For starters the most common mistake done when newbies buys at sales is that they don't do their title search. So when they go to the auction they have the houses they want to buy listed and when they go up and noone else bids, they go ahead and buy the property for a dime on the dollar. Happy buyer, right? Well....there is a reason noone else bid on it, chances are you just bought yourself the second mortgage on that property and guess what...it's yours and YOU are responsible for paying it back. Secondaries can foreclose on house without the permission of the first mortgage, doesnt mean they will get their money back but they will try. So now instead of owning a home for a bargain price, you own no home but a mortgage that you need to pay off. Great deal?

Thats just a SMALL starter as to the problems buying them off the auction. Unless you are going to put huge amounts of time and energy into buying at auction, and REALLY do your homework, I would buy from a wholesale company or in the open market where there are deals to find every day.
  • August 16 2007
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Profile picture for CUDude2
Thanks Justyn, great information. The one we're looking at is on the market, thank goodness. Do any of the wholesaler's have a website we could look through?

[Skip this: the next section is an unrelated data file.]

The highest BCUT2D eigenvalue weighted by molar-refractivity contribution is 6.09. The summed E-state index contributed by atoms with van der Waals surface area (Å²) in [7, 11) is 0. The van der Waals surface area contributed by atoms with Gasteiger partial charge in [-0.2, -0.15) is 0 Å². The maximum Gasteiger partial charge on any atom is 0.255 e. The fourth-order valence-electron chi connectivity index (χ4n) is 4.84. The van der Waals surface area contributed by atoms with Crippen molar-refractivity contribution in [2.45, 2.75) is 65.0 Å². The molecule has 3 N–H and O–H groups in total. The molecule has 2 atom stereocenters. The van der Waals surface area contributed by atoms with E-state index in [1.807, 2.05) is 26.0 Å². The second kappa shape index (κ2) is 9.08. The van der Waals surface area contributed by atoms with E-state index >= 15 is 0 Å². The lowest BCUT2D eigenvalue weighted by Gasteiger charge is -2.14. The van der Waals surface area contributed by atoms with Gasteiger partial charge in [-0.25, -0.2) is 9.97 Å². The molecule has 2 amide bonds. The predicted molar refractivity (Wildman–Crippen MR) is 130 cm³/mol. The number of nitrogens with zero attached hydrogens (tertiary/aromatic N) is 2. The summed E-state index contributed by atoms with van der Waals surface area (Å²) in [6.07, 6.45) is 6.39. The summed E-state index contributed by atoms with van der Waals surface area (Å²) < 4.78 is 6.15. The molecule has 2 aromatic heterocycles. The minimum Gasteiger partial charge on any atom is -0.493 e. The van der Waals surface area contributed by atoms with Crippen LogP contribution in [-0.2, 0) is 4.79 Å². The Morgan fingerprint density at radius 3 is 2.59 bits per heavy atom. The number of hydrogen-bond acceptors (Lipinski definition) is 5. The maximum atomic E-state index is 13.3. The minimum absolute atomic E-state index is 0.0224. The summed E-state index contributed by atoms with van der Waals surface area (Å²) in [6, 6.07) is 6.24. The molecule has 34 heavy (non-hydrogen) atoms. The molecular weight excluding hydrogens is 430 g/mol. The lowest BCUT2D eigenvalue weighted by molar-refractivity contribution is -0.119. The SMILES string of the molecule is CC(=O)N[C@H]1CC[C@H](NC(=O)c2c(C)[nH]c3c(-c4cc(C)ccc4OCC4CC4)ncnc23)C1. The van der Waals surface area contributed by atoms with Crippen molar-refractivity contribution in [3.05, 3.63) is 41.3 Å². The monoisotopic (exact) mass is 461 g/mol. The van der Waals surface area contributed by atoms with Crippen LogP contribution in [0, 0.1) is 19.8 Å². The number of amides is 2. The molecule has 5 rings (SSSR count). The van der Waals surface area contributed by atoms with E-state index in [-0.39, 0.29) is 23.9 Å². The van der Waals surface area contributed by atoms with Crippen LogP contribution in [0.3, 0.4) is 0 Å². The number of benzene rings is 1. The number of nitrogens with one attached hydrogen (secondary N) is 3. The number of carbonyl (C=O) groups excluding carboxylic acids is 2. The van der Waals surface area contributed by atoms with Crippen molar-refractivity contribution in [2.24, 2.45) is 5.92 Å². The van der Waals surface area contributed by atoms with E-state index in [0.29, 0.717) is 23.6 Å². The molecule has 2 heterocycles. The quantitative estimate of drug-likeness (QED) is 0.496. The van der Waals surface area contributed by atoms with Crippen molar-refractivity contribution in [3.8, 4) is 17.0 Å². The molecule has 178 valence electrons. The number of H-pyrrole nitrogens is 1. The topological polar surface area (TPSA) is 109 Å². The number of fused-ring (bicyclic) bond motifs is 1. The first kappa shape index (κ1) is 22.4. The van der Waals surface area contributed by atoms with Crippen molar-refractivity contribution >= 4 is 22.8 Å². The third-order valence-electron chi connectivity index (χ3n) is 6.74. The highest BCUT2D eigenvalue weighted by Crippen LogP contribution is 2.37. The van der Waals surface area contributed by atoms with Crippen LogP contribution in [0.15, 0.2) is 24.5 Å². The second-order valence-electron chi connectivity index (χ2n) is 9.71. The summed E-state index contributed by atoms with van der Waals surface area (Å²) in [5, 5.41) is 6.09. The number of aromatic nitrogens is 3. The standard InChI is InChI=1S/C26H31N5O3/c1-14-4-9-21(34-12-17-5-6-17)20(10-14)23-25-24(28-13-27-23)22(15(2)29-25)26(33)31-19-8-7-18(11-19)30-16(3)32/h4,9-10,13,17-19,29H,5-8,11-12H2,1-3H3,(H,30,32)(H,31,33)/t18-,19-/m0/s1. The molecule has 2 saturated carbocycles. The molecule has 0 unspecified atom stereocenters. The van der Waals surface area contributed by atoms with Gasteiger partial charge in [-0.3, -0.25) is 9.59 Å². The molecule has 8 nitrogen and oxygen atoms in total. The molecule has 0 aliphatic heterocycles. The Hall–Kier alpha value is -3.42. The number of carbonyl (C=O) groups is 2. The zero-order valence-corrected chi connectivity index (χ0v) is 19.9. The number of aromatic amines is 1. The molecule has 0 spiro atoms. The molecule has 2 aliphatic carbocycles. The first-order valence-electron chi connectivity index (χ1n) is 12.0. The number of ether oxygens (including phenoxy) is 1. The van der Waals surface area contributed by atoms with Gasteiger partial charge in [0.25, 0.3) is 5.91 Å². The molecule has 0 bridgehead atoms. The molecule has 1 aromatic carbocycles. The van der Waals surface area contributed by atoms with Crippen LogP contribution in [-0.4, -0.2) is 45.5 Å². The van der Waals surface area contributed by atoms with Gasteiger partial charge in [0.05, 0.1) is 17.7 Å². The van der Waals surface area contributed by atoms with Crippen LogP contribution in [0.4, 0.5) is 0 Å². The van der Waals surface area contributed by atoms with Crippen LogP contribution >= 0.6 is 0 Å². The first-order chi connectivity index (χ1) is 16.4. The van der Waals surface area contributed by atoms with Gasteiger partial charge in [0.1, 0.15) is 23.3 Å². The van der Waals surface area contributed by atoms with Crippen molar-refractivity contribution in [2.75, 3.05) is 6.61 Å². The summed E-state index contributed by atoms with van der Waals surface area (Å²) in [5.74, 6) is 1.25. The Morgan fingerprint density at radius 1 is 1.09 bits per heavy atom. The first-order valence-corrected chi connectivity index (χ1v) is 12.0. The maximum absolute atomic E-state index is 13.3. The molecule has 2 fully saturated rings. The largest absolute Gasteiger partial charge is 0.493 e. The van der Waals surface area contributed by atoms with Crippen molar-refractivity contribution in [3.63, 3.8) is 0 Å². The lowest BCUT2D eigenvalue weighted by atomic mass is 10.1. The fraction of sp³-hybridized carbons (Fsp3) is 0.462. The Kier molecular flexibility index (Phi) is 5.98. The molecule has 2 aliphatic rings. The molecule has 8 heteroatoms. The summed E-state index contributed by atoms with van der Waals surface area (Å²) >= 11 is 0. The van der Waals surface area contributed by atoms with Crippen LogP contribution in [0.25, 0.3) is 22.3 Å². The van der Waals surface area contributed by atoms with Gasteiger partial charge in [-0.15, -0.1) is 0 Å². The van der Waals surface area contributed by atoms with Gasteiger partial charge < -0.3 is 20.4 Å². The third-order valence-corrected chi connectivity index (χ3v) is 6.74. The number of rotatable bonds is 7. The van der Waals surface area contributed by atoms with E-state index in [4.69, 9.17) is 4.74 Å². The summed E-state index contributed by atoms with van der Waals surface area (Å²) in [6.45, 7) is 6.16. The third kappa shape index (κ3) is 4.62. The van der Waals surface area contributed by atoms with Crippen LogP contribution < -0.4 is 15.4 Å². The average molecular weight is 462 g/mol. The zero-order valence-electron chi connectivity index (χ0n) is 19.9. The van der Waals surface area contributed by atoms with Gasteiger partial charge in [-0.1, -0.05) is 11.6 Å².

• August 16 2007
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The main risks are the property may have structural or other defects, it may be dirty and full of trash, and the title might not be as clean as what you think.

Then there's the whole thing about buying the wrong type of property. For example, I wouldn't suggest buying a one bathroom house, because that will limit the upside potential of fixing it up.
  • August 16 2007
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Maxis, the $100 you see in the deed is part of "consideration". The actual dollar amount of the sale is almost never conveyed in a deed.

When you read a deed you will see language similar to this:

The grantor conveys the property to the grantee for the sum of $100 and other consideration....

Two definitions of consideration are in every deed:

1) a promise for a promise: The seller promises to sell the property to the buyer, and the buyer promises to buy the property from the seller.

2) Value: the dollar value, and other "consideration", which could be the actual amount of the sales price or other barter, i.e. land for land, is what is enclosed in the "other consideration" language in a deed. The $100 value, plus the "other consideration" term, makes the deed a legal binding document.

You need to look at the actual tax record to determine the sales price. It is akways available at the courthouse or most of the time available online (if your jurisdiction puts it there).
  • August 17 2007